Saturday, September 8, 2012

Guerriere Weekend: A Regency Saturday

As I mentioned, I'm behind a bit...but there are so many exciting things happening!

A few weeks ago the Commonwealth Vintage Dancers performed at Guerriere Weekend, which was a celebration of the bicentennial of the naval battle between the U.S.S. Constitution and the H.M.S. Guerriere.   The Constitution now lives at the Charlestown Navy Yard, and the celebration of "Old Ironsides"'s victory included an encampment of 1812 reenactors, dancing in the Commandant's house (that was us!), activities at the Constitution Museum, and several other events for the public throughout the weekend.  On Sunday, the Constitution was tugged out of her dock to sail under her own power for only the second time in 100 years.  It was quite exciting.

a contemporary image of the battle

In preparation for this, we all needed new clothes!  There was a lot of frantic sewing, and not a lot of sleep.  As a result, most of my dress is actually sewn by hand, because I did it on the train to and from work (as well as during a couple of long experiments during the day-shh!).  This project ended up being a little ridiculous because the sleeves I had made at home were cut from a different pattern than the rest of my dress, which was scaled up from Janet Arnold's Patterns of Fashion.  Had I not been putting the bodice together at 3am, I would have addressed the problem, but exhaustion got the better of me.  I ended up have absolutely NO range of movement, and it was a very silly sight for the dress rehearsal.  Luckily, I had time to put in better sleeves before the real celebration on Saturday. 

All in all, I really love this dress...I am quickly becoming obsessed with tassels for Regency.  Hooray for becoming a walking cat toy!
Here are some pictures of us at the Commandant's House.  All of the images are courtesy of Quinn, because I forgot my camera on Saturday.

Ladies in one of the main dancing rooms
In the entrance hall, which has lovely murals

Almost all the dancers!

Royal Marines encamped outside.  We had a lot of fun watching them drill and yelling "Dudes doing drills!!"

playing period card games in between performances with accurate cards.  Commerce was quite fun and a bit like Gun Rummy, but we cheated and didn't gamble, which removed most of the strategy...oops.

blurry, but I thought this was like a painting

dudes doing drills! (Royal Marines in red, US in blue)

A spectacular hat

on the porch.  Hooray tassels!

All that dancing and frolicking was quite tiring! However, it is hard to flop gracefully with a wooden busk.
More pictures of shenanigans and sailing to come!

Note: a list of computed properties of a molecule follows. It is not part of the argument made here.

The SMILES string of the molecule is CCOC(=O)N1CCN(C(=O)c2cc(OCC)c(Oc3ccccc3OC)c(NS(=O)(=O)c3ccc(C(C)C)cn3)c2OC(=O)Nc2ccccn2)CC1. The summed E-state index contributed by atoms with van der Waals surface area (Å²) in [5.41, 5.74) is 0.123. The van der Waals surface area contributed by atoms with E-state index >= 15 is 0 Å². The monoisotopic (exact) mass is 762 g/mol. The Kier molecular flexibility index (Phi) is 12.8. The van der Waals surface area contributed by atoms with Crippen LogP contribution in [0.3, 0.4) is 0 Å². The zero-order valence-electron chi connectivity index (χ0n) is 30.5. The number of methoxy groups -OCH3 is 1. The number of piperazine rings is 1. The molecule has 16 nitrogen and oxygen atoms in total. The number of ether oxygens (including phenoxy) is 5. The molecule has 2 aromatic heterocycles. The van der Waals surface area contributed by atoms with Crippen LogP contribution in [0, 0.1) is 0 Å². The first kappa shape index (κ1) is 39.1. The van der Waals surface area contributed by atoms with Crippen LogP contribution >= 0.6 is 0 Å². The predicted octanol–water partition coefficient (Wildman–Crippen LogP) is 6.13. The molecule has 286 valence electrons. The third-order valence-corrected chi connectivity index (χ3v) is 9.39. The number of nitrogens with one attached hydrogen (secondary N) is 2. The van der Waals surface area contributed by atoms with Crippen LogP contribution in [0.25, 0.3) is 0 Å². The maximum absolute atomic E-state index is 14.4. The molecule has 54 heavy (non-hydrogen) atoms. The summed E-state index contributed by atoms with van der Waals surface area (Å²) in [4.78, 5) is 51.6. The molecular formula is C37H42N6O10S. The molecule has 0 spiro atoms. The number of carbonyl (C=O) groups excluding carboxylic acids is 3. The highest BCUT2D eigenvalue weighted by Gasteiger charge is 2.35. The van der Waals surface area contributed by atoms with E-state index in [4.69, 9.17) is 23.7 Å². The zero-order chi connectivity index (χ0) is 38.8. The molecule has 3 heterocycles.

Friday, September 7, 2012

Archery Fashion

I am not intentionally neglecting this blog, and have in fact been doing a lot of prep work for projects!  Unfortunately I am having computer trouble that makes it difficult to post.  Apologies for the bursts and droughts of writing recently!
In keeping with my recent need to shoot things, I have totally fallen in love with this fashion plate.

Archery Dresses, La Belle Assemble 1831
Isn't it super adorable? Unfortunately, I really will never need an 1830s day dress.  But this got me thinking about archery and fashion in general, and I did some poking around.  While archery is an acceptable sport for ladies by the very end of the 18th century, I had some trouble finding images of it.  In fact, almost all the images I found of ladies doing archery from the early 19th century (I'm on a Regency kick) related to the British Bowmen, an archery society which was open to women in the 1790s (although the society itself was much older than that).  There are two illustrations of the British Bowmen from the first half of the 19th century, which give a pastoral impression of the sport.

The British Bowmen at Gersyllt Park, 1795-1805
Meeting of the Royal British Bowmen, 1823

Aren't these lovely?  In the first image all of the participating women appear to at least coordinate, if not match.  In the second image both genders are certainly wearing uniforms.  I thought the women's uniform looked like fun (and I love green/gold as a color combination) so I did some more digging and found these two versions at the Manchester Gallery of Costume.

1790s British Bowmen women's uniform bodice

British Bowmen women's uniform, 1815-1820
The wrap bodice is a smart design for easier movement, but I really find the dress to be totally darling.  As I am not British and not a talented archer (although I plan on practicing!), I really don't feel justified making a uniform for an elite archery society...but I am heavily inspired to make some cute outerwear for adventuring!  I am thinking a wool pelisse with contrasting bottom and binding.  I'm holding off until I find wool I like, so I'm not yet sure what the colors will be.

And last, just because I love tartan ever so much, the men also had pretty spiffy archery uniforms.  This one is for the Royal Company of Archers from about 1800.

George Douglas, Earl of Morton in Holyrood Park